Mt. Etna

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Mt. Etna -- A Tour Around Sicily's Live Volcano

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Note:  This travelogue is based on a trip I took to Sicily in 1995, so the pictures and information are rather dated and may not accurately reflect the modern appearance.  I welcome updates and corrections.

Mount Etna is the dominant terrain feature on Sicily.  Looming ominously over Catania, Mount Etna's occasional (but not infrequent) eruptions would seem to make Silhouette of Mt Etna in the Hazemany Sicilians nervous.  However, the locals seem to have accepted Mount Etna's mischief as a fact of life, and instead capitalize on the fertility and sturdiness of the volcanic rock.  Meanwhile, tourists such as me are able to enjoy the peaceful surroundings of the volcano during its periods of calm.

Mount Etna is a difficult volcano to get a clean photo of.  It is normally covered in clouds, even during the drier season (this being the complaint of several tourists I've encountered).  Even in the first photo, when it was abnormally clear, the thin haze made for my only getting a silhouette.  C'est la vie (oops, sorry, that's French, isn't it?).

A minor highway encircles the base of Etna (from a reasonable distance, that is), and dotted along the way is plenty Lava Flowof evidence of past eruptions.  The second photo is a roadside view of a lava flow left bare.  Untouched lava flows are actually a rarity -- most have been converted to vineyards or orchards of olives, lemons, or figs.  All along the way, you will find chunks of volcanic rock cut away and formed into cinder blocks for use in roadside walls and gates.  Other lava flows grow over with vegetarian very quickly, so I was left to wonder if this particular flow was left over from the previous eruption (don't recall the date).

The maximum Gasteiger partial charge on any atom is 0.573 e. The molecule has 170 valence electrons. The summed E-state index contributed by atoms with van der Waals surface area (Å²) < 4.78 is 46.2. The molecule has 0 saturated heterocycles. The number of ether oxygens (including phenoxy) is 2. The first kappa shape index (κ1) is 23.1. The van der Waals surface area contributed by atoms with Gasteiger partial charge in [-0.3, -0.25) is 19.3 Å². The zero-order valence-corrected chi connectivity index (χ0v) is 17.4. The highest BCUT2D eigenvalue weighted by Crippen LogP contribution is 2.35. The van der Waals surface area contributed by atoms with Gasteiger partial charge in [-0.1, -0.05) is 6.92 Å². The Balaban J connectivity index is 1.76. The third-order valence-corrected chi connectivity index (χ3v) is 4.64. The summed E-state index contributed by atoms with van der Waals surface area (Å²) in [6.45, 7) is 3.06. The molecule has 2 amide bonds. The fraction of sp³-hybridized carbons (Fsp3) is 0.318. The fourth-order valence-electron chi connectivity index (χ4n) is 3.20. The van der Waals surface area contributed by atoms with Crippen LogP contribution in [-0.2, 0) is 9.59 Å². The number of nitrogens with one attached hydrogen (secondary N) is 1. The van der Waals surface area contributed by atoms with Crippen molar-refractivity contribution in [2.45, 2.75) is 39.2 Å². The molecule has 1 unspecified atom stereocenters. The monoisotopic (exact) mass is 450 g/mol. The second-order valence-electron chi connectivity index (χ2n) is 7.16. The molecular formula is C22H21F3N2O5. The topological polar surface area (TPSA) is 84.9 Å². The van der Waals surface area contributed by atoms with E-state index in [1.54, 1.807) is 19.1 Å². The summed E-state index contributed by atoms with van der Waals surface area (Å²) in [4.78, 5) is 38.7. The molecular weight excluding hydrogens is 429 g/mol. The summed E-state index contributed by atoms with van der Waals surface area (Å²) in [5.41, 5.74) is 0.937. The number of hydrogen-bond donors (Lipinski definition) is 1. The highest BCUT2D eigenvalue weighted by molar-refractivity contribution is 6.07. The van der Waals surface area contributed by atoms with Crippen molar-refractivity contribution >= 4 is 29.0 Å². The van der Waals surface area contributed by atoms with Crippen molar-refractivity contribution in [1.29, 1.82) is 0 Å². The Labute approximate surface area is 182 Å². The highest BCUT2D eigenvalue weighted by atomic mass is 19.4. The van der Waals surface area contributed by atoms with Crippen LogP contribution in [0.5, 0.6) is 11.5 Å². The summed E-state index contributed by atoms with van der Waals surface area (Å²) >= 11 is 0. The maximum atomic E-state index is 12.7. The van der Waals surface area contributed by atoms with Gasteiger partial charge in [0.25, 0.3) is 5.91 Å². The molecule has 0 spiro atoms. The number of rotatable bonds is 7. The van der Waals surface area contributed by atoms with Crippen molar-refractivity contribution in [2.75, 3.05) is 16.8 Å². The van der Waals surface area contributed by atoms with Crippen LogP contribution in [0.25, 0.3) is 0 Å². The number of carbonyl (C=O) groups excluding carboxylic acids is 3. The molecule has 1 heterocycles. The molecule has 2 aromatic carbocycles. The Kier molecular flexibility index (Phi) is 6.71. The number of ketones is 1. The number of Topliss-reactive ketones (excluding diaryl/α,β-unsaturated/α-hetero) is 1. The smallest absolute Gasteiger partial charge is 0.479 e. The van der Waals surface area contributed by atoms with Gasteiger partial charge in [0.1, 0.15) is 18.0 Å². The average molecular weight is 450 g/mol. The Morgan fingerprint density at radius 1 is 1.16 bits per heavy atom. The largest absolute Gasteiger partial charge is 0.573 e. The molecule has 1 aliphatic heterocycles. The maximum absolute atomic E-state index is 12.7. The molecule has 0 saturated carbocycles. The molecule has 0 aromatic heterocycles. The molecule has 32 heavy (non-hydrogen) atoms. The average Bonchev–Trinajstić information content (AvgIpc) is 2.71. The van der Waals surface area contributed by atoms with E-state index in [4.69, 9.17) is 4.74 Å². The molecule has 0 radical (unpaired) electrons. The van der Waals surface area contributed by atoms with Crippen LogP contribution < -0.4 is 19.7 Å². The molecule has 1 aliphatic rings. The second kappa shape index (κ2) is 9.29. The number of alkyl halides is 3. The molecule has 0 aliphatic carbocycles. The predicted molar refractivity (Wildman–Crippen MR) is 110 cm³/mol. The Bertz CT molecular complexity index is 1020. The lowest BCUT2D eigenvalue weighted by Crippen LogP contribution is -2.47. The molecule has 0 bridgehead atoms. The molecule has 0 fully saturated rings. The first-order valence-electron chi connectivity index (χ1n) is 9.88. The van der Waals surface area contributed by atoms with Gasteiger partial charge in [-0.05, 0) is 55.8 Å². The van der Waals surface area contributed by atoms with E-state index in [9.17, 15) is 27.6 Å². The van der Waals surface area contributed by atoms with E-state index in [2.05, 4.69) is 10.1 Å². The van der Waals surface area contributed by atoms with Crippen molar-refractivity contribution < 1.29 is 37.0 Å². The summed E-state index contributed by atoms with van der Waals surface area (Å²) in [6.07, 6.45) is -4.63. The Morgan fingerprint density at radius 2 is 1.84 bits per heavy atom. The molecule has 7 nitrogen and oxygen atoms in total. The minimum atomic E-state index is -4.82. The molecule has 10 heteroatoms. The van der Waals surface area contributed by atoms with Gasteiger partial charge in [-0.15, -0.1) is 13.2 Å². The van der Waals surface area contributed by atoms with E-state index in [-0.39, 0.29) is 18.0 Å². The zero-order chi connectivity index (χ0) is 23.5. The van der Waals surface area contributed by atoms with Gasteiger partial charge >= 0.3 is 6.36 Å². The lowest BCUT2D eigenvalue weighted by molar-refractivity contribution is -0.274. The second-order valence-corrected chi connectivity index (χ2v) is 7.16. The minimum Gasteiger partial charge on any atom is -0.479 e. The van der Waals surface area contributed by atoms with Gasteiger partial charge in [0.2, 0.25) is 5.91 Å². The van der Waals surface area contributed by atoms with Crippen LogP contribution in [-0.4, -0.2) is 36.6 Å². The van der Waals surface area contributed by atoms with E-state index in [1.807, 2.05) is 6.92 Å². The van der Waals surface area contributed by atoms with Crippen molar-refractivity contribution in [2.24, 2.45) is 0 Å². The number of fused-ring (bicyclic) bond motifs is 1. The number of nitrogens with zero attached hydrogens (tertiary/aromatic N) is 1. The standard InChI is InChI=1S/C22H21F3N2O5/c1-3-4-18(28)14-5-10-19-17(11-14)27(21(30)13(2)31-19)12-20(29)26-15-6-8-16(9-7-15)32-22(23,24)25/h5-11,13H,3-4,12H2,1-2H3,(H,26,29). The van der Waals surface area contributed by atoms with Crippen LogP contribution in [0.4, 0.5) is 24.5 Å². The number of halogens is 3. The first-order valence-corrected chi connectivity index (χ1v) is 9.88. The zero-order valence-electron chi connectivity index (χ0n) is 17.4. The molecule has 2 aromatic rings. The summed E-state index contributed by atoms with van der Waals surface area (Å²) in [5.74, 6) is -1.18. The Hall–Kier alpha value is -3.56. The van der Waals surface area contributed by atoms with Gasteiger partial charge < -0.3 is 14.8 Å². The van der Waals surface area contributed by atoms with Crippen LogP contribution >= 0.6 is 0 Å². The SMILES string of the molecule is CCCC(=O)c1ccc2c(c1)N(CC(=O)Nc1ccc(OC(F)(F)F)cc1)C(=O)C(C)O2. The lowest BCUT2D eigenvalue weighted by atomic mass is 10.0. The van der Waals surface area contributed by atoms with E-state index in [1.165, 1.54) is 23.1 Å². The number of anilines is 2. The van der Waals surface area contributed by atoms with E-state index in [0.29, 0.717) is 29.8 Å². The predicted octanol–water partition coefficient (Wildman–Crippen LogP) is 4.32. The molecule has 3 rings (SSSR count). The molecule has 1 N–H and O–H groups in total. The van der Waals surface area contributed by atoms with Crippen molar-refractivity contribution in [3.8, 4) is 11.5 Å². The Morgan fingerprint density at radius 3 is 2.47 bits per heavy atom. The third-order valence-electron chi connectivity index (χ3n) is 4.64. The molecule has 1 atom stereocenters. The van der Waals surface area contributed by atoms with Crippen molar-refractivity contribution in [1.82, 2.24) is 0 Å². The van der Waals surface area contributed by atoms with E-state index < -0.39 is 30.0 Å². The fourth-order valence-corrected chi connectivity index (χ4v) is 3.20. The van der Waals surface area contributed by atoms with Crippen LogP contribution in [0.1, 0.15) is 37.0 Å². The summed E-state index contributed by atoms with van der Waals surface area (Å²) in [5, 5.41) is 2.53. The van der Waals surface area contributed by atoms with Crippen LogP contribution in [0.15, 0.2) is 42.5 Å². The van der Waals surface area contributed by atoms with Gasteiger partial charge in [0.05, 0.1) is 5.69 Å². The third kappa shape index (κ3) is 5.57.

There are several towns dotted around the outside of Mt. Etna.  I recall many of them being small farming communities, but a few of them, such as Malletto shown here, were pretty large.

Malletto is located on the back side of Mount Etna, tantalizingly near the base of the mountain, yet safely outside the normal lines of the lava flow.  Malletto is a Mallettovery active town, with a huge marketplace and several active wineries (my travel companion and I surveyed some of the wine-making equipment on sale).  This trip was taken on a Sunday, and on Sunday afternoons the locals congregate among some of the finer restaurants to partake in a standard multi-course all-afternoon lunch.  Although I am a fairly good-sized person, I was severely challenged to make it through all seven courses.  I capped the meal off with my first-ever taste of grappa, which was unforgettable (even after drinking more than my fair share of soju in Korea, I had never tasted anything that resembled pure paint thinner).

Further down the road lies the city of Randazzo, which is fairly big and not too far away from Taormina.  In this final Ferrovia Circumetnea Train Stationphoto, I show the train station at Randazzo, with the title "Ferrovia Circumetnea", which more or less means "Train that travels in a circle around Etna".  Yes, if the drive (which took us the whole day) is a bit much for you, you can easily take a train to Malletto and several other stops along the way.

I really enjoyed this day trip.  The scenery through the drive was grand, and the towns were all worth stopping at.  Just be careful when you go, you never know when Mount Etna will blow her top next!

Trip taken 28 August - 9 September 1995 -- Page last updated 01 September 2006 -- (C) 2001 Tom Galvin

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